Bid to occupy BNP office & cops' role
The BNP deserves better than the way it was treated by police on Saturday when a group of people under the banner of a so-called "real BNP" marched towards the opposition party's central office with an ulterior motive to occupy it.
It is a legal entity since it has obtained registration as a parliamentary party with the Election Commission in 2008. Therefore, the police must protect the BNP's office by thwarting any move by intruders to occupy it. And as a law enforcement agency, it needs to do so to honour the law.
On Saturday, the police unfortunately refrained from doing so. A group of activists of Jatiyatabadi Chhatara Dal (JCD) and Jubo Dal foiled the move by the "real BNP" men to occupy the office. They chased them, sparking a clash.
Even photographs published in newspapers show some policemen watching the incident of activists of both sides beating one another with sticks. They almost played the role of bystanders, limiting their actions to only firing some blank gunshots during one stage of the clash that left 10 injured from both sides.
Quite predictably, Anwar Hossain, deputy commissioner of Motijheel Division of Dhaka Metropolitan Police, tried to justify law enforcers' non-action later. In so doing, he made some hilarious remarks: "It's their [BNP] internal matter. Police did not interfere in it."
His remarks raised a few crucial questions: do people of an organisation or a political party have unfettered freedom to do whatever they like, including waging violence among themselves? And if they do so, can the police play the role of bystanders with an excuse that it is an internal matter of the rioting people? Don't they have any other role to maintain order?
Of course, police have roles to enforce the law everywhere to maintain order. And everyone must behave properly within or outside their political organisation, and even in their homes. Law enforcers have every power to interfere when there is any disorderly behaviour or violent incident threatening the law and order situation.
They must not forget that Saturday's clash took place on the streets, hampering people's safety and free movement of vehicles.
They did not even file any case over the incident. In defence, Tofail Ahmed, OC (investigation) of Paltan Police Station, yesterday said that nobody had come to file any case and that law enforcers would not file any case on their own.
In the past, police, however, have taken actions against BNP men who were locked in intra-party clashes.
Take, for example, the clash between two factions of the JCD in 2014.
In October 2014, police filed a case over the fight at the BNP headquarters in Dhaka for the formation of a new committee of the party's student affiliate.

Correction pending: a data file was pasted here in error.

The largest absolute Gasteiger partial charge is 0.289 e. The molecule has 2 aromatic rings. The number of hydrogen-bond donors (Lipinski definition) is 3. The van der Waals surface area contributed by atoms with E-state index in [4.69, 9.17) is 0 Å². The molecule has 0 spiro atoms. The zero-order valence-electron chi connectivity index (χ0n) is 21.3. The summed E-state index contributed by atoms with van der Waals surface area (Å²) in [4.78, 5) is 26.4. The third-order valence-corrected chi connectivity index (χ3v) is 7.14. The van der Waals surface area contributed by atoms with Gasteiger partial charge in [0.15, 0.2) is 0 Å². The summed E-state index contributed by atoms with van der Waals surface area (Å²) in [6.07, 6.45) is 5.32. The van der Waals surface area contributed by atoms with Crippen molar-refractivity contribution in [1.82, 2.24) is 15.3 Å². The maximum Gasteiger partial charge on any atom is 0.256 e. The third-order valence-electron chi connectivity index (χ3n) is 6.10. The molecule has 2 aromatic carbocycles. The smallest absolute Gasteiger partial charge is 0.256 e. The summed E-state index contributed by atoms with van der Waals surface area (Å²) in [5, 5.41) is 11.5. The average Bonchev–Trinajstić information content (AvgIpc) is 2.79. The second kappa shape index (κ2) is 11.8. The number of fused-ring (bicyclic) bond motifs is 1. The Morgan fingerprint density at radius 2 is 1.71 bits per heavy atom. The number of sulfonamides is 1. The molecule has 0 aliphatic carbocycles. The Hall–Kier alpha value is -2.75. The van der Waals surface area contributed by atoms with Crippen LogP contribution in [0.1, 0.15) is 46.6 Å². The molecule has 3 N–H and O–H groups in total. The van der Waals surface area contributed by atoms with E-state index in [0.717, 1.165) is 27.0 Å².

Paltan Police Station Sub-Inspector Wahidur Rahman lodged the case on October 19.
Some 90 unnamed people were accused in the case of vandalism, bombing and obstruction to police duty.
Paltan police's OC Morshed Alam then said, “Charges of gathering without permission, road blockade, crude bomb explosion, involvement in clash wielding sticks and obstruction to police duty have been levelled against them in the case.”
In July the same year, Kotwali Police Station arrested in a drive Belal Ahmed, president of a JCD ward unit, in connection with cases filed over a clash between two rival groups of the JCD in Mirboxtula of the capital.
But this time around, police intentionally refrained from taking any action. By doing so, they neglected their sacred duty to enforce law and order. So, whatever the police high-ups said to justify this non-action does not hold water.
Their role questioned their neutrality and professionalism once again. It also called into question whether the government supports the move to split its political archrival BNP.
The DMP yesterday announced that it would allow neither the BNP nor the ruling Awami League to hold rallies at Suhrawardy Udyan in Dhaka tomorrow to mark the anniversary of January 5 parliamentary election.
The way police are planning to impose a ban on holding rallies questioned the AL's motive. The party applied to the police for permission on Saturday to counter a rally planned by its rival BNP that had sought permission a few days ago.
All signs suggest the police will not allow the BNP to take to the streets on January 5, let alone holding any rally.
The last time these two rival parties called for holding programmes to mark the election anniversary with contrasting views, there were three months of violence and deaths of over 100 people.
BNP leaders, however, said they would not go for any strong agitation if police did not allow them to hold any rally. This shows maturity of BNP's politics which is most likely to be seen as a weakness. The BNP deserves a space for its political activities in a peaceful manner. Now, it is the government's turn to play its due role to uphold democracy.